8 Look at this pictogram. 22 How many girlsare there in the class? There are 12boys in Class 5. 23 Show this on the pictogram. girls 18 Look at these digits. 24 Use all the digits to make the number nearest to 600 25 Tick (# ) the two numbers which total 50 5 3 8 19 You may read but do notrephrase any of the words on this page except ‘Key’ which may be explained as ‘what each of these symbols means’. Do nothelp with the interpretation of the key or the pictogram. For ‘12’, say ‘this number of’. You may read any of the words in this question but do not rephrase. For ‘600’, say ‘this number’. You may remind children to use only these numbers. You may read but do notrephrase any of the words. For ‘50’say ‘this number’. Make sure that the children attempt question 23. This question was missed by some children in the trials.
9 26 Write the missing number in each box. 27 Write the missing number in the box. + 57 = 100 20 Here is a triangle. Tom turns it one quarter turn clockwise. 28 Tick (# ) the triangle which shows how it looks afterthe turn. 21 You may read but do not rephrase any of the words on this page except ‘Tom’ which may be rephrased. You may read but onlyrephrase ‘box’. You may read but do not rephrase the text on the arrows. For ‘1’and‘10’, say‘this number’. You may read but onlyrephrase ‘box’. Do nothelp with the interpretation of the equation.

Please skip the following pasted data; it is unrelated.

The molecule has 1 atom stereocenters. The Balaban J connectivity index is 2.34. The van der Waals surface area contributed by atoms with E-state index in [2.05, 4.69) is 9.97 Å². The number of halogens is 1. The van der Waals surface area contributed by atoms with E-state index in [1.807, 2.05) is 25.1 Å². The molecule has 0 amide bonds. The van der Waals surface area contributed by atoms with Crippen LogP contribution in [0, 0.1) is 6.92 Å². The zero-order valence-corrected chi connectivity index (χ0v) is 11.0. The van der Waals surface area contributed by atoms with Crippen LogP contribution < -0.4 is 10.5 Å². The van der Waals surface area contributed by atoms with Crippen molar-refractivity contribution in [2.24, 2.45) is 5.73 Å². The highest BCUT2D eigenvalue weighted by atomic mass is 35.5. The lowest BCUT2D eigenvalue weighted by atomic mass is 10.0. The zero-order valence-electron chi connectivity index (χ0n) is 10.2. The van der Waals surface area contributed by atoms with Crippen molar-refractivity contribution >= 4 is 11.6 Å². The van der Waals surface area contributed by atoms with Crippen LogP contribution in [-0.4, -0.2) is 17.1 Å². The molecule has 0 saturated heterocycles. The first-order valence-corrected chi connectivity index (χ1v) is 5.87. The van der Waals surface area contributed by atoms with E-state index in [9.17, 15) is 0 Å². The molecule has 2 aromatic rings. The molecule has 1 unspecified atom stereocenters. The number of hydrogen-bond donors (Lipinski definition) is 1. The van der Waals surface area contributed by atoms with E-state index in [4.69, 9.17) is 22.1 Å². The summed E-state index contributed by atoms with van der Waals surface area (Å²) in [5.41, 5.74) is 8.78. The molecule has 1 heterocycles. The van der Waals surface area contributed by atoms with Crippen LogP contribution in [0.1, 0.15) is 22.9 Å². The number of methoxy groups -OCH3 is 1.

10 29 Write the answer. 45 } 5 = 30 Write the missing number in the box. 5{4=10 { 22 Anya has £2 She buys 2drinks costing 35p each. 31 How much money does she have left? Show how you work it out in the box. 23 £ You may read but do notrephrase. You may read but onlyrephrase ‘box’. You may read any of the words on this page but onlyrephrase ‘Anya’ and ‘drinks’. You may indicate the box. Remind the children to show their method. They may gain one mark even if their answer is wrong. For ‘£2’ and ‘35p’, say ‘this amount’. You may read the ‘2’in ‘2 drinks’.